Among the real-life situations Erhardt encountered and helped address were trauma-informed care, adverse childhood experiences, brain architecture and the importance of a harm-reduction approach when dealing with clients. Erhardt will officially graduate in June 2019, but is already working at Calgary Alpha House.

 

Benjamin Reid with his support dog Webster.

Benjamin Reid assisted with victim support at the Calgary and Area Child Advocacy Centre, and often worked with support dog Webster.

 

Reid also found his placement at the Calgary CAC to be a unique learning experience. His role was to assist with victim support, which involved providing information to families regarding the justice system. Reid connected with families while they were being interviewed, and remained a resource and advocate for them throughout court trials ― and sometimes afterwards ― for continued support. "Many people, not just the children, are confused when they go through the justice system," says Reid. "The scope of who is affected is so wide when a youth is victimized."

Reid said his days at the centre were dynamic and would range from providing families with referrals to food banks or therapy or explaining the Bill of Rights, while other days he could be assisting on interviews and working with one of the in-house service dogs. Reid said he was taken aback by the composure his supervisor had when assisting the families. "It is really an emotional thing to talk to a parent whose child has been victimized," explains Reid. "It takes a lot of grace to understand and also to admit you don't understand, but are here to help. You'd be amazed at the relief from a parent or child who is able to just talk to an advocate."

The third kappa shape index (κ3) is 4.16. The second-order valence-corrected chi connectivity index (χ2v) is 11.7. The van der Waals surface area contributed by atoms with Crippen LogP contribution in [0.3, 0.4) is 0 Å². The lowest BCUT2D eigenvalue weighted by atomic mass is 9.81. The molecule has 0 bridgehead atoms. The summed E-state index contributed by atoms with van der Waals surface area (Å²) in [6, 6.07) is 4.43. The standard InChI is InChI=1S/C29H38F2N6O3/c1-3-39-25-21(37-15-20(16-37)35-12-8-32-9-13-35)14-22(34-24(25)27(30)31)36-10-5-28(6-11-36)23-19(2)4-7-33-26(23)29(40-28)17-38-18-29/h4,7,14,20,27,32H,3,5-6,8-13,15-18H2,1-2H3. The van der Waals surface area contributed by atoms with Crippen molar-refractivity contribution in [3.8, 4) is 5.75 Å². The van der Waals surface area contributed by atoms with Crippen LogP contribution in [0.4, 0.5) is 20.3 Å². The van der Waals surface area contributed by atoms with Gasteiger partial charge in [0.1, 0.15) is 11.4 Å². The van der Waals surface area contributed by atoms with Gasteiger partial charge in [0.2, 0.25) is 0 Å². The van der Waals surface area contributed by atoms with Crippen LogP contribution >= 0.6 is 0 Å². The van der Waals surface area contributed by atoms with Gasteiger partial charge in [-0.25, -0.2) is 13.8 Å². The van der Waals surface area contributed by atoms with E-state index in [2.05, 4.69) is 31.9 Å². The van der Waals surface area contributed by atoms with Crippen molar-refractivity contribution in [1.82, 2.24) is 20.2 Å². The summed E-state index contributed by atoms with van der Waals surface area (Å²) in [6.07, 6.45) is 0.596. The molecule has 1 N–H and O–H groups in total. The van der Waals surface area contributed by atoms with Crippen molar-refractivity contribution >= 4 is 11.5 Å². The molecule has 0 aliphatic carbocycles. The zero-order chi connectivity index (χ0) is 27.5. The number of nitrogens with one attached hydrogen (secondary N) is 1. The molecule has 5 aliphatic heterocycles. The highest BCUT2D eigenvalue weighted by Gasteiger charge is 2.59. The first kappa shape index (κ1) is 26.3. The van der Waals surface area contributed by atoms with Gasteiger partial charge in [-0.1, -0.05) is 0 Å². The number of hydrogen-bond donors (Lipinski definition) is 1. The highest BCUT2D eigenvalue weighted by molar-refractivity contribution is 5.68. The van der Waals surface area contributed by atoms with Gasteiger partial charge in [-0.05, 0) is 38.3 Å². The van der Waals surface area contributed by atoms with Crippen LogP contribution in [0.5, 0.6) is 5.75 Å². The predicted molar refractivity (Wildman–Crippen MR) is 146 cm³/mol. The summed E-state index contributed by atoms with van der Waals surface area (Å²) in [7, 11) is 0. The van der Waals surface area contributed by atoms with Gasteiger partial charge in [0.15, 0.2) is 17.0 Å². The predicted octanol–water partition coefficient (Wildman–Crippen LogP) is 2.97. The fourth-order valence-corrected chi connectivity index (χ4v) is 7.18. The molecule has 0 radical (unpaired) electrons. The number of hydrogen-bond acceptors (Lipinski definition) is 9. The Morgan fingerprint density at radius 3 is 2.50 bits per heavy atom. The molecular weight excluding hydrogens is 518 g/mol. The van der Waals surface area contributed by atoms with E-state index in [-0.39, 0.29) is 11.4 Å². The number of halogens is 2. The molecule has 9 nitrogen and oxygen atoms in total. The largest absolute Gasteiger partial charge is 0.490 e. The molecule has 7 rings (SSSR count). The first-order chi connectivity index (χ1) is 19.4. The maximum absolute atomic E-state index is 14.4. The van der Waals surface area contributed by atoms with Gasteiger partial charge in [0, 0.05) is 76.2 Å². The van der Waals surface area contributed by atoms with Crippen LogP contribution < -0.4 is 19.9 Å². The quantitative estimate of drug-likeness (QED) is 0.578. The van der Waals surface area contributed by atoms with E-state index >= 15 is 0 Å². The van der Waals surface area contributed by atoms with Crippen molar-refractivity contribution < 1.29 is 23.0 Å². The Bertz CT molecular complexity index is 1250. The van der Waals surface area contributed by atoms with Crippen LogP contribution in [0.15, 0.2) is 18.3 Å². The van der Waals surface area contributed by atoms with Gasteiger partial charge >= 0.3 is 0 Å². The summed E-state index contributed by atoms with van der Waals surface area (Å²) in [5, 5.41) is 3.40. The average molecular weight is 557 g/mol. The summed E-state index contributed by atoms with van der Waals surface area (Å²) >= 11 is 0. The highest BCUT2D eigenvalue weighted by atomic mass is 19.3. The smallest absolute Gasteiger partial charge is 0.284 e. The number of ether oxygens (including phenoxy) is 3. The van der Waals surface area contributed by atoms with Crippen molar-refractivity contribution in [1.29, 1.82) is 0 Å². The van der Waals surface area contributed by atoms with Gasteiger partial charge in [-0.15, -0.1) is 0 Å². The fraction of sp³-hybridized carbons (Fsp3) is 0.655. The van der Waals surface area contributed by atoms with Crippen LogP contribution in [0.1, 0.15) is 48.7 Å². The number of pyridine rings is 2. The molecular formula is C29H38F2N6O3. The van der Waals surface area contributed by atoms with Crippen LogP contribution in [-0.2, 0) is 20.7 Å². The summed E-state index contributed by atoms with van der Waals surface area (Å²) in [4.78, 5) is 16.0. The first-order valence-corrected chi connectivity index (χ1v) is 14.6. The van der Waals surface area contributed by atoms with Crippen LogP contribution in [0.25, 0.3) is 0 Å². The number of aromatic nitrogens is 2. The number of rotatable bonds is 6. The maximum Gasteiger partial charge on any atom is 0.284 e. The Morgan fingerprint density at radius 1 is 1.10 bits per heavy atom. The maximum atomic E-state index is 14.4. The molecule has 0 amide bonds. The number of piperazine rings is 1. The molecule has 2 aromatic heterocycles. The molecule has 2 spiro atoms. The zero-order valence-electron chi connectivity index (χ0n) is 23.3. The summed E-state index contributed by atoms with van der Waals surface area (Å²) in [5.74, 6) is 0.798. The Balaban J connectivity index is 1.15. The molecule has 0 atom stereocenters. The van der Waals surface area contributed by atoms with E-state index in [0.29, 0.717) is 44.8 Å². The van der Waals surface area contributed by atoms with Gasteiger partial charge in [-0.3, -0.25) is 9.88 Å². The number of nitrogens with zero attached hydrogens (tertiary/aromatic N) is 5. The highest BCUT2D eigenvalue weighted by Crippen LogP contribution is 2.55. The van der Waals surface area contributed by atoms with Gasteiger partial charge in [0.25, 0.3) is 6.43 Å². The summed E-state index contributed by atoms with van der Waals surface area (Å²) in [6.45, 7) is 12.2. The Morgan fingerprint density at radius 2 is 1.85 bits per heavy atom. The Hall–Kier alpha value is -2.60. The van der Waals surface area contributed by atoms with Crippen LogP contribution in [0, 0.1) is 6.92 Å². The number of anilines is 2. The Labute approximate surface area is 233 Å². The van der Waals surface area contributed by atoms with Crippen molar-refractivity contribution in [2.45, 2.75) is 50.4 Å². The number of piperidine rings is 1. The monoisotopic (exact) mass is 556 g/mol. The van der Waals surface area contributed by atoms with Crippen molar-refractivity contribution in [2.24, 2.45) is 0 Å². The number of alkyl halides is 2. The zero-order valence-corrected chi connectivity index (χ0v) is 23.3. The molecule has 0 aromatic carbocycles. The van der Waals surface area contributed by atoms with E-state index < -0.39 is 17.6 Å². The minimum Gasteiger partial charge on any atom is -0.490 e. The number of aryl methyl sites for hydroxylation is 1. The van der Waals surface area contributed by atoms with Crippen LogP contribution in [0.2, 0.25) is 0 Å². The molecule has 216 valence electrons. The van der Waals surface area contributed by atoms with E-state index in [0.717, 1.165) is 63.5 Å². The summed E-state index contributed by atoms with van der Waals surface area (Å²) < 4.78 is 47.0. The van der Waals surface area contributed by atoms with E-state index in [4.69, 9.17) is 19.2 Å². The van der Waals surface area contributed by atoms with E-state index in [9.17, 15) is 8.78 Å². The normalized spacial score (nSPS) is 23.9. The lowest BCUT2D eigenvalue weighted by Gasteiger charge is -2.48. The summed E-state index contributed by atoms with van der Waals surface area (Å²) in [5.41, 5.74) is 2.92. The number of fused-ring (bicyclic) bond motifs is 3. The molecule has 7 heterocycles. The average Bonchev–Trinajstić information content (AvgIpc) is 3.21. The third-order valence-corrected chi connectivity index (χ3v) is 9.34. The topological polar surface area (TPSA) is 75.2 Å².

Not enough credit is given to all those who work in the justice system, Reid feels. "I was able to see how many cogs in the system there are. If it weren't for my practicum supervisor, families wouldn't be nearly as prepared as they are. I understand more of the social work dynamic and all it encompasses." Reid says that after his placement he felt confident walking into any interview related to the justice system. After graduating from MRU in May 2018 Reid was hired at Wood's Homes the following month. He now works directly with at-risk youth, which he says he utilizes knowledge from his degree and placement daily.

"Working with at-risk youth takes on so many different pieces of social work, trauma-focused care and the justice system. Roles outside of traditional policing and corrections are exponentially connected to the justice system more than you think."

These are the kind of student success stories that make Tavcer proud. "Providing students with real-life experience is what really sets us apart," says Tavcer. "It helps our students mature, find their place in the system and really figure out what they want to do."

 

Learn to appreciate the criminal justice system with Mount Royal's one-of-a-kind program.

 

April 1, 2019 ― Felicia Zuniga